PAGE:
You’lll need to value the estate of the person who’s died, which means getting up-to-date valuations at the time of death for any financial accounts, property and possessions. It also includes any financial gifts the person made within the last seven years of their life. Once you have worked out the correct figure, subtract any debts such as a mortgage, personal loans or credit card debts. This figure will have to be reported to HMRC to calculate any inheritance tax (IHT) that’s due on the estate. Find more information on Gov.uk.
Paying off debts and claiming life insurance
Debts may include a mortgage, credit cards or personal loans. If the person who died had a life insurance policy in place, you’ll need to contact the provider to claim any pay out. This may be used to cover inheritance tax bills, for example, or funeral costs.
Paying inheritance tax
Estates may be subject to inheritance tax (IHT) if they are valued over a particular amount. At present, the tax-free IHT allowance is £325,000, above which inheritance tax is payable at 40%. You’ll need a detailed valuation for valuable assets such as investments or a property for HMRC to calculate the IHT due on the estate. You can download the government’s inheritance tax form here and you can find out more about how IHT works in our guide What is Inheritance Tax?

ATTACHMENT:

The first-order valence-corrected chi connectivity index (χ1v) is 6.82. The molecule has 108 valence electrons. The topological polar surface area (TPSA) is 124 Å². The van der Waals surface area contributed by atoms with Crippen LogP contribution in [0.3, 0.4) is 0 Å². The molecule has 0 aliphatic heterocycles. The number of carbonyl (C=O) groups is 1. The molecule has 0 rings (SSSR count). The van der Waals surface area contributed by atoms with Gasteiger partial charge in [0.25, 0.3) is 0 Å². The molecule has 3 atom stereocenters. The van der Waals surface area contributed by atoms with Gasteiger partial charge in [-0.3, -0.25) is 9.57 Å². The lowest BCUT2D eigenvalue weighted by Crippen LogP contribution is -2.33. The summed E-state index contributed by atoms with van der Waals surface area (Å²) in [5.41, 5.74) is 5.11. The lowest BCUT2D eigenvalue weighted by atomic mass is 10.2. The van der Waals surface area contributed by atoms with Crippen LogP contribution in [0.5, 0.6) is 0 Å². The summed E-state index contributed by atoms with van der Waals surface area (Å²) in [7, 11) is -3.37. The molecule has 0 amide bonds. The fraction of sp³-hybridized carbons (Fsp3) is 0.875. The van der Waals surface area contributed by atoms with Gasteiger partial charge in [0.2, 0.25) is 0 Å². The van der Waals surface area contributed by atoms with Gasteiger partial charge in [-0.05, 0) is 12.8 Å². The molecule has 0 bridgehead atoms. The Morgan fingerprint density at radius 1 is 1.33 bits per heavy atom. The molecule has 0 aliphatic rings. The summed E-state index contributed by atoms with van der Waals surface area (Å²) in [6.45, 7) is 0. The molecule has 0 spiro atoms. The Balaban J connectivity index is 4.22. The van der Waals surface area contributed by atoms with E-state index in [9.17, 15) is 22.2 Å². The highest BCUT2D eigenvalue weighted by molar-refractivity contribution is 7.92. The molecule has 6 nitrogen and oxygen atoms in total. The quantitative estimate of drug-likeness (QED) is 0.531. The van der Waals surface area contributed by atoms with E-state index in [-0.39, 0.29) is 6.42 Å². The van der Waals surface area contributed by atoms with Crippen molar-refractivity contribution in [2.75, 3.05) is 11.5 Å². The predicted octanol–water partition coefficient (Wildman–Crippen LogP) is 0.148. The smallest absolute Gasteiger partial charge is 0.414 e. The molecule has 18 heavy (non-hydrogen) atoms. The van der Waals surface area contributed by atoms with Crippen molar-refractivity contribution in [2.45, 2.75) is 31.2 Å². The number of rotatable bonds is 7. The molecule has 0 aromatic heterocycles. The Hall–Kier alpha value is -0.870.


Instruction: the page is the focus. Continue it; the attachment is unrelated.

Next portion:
Distributing the estate
If a specific item such as a piece of jewellery is to be given to a relative or friend (known as ‘bequeathed’) on someone’s death, it can be handed over before probate is granted, provided the item has been valued. Once IHT and any debts on the estate are paid, you can work out how much each beneficiary will inherit.